In those terms, in the hands of interests larger than the boroughs in the Greater London Area and the citizens that comprise them, London pursues a dubious path, even though its constituency supports an inclusive approach. Determined by the legacy of empire and the ambition of those dreaming of bygone glory – or saving face in the wake of having lost it – London’s course resembles that of Venice, and it’s a sign of where things are going, how things might end, though no one knows for certain.

Time will tell, and so will the scribes. Their records and observations bring any city’s story to life. The scribes will chronicle London’s progress and choices, creating a record and account. It may not be a cheerful story but it will be told, shared, remembered in detail. London’s story is a tale to match those of Venice and Constantinople, chief cities of their time. Their beauty contingent not on their power, per se (power comes and goes, and so does empire), it’s their legend that counts to this day, a quality most adamant and precious. Legend is what matters – the stories and reputation, the sensations they cause through their real and remembered and even their imagined form. Beauty is entailed in form, in shape captured and made relatable, seized by an imagination that transcribes an idea to reality, rendered eternal. It resides in an object’s ability, any object’s – be it a person, a city, a noble cause, a book or even a vacation, be it short or long – to conjure a feeling of transcendence, a motion forward and upward. Celebrated achievement survives the centuries, inspiring the generations. A stab at a new course, come what may, is how beauty expresses itself.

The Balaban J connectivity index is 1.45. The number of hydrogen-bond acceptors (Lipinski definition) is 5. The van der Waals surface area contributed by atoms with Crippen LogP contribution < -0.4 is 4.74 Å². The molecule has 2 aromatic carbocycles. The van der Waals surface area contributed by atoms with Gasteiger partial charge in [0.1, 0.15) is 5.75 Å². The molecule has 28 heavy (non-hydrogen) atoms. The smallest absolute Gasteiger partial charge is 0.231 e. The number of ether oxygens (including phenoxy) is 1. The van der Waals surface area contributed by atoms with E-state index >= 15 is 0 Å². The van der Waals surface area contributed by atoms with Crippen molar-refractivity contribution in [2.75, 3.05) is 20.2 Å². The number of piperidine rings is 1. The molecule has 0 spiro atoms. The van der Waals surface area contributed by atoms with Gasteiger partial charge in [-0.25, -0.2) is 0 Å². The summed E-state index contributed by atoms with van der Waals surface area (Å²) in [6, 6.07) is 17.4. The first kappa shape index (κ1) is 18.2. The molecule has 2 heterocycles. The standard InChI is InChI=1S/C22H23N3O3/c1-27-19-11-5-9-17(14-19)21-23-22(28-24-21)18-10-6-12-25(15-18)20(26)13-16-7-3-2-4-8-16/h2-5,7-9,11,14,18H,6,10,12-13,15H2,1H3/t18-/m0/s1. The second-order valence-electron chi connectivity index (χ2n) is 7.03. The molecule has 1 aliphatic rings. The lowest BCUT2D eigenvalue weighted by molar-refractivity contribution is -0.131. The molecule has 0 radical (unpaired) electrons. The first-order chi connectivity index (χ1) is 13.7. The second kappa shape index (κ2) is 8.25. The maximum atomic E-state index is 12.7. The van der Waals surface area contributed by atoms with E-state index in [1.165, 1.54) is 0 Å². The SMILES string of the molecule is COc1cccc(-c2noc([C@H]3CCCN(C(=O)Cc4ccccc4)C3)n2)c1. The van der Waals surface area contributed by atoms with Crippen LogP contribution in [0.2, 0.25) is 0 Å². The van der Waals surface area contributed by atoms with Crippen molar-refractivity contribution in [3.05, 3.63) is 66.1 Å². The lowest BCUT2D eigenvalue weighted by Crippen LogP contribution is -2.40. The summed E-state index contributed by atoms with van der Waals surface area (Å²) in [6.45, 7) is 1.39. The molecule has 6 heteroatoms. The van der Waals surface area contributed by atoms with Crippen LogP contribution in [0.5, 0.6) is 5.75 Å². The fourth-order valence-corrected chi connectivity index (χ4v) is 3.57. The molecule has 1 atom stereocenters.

Thomas Mann’s message is compelling. His protagonist is in a fading city during a cholera outbreak. Death in Venice, plain and simple. Death is inevitable, the fall certain, but our course varies. We have options, even when all seems lost.

It may be worth circumventing the abyss, postponing the end, anticipating better days. One can always hope.

Unless of course one is eager to risk it all.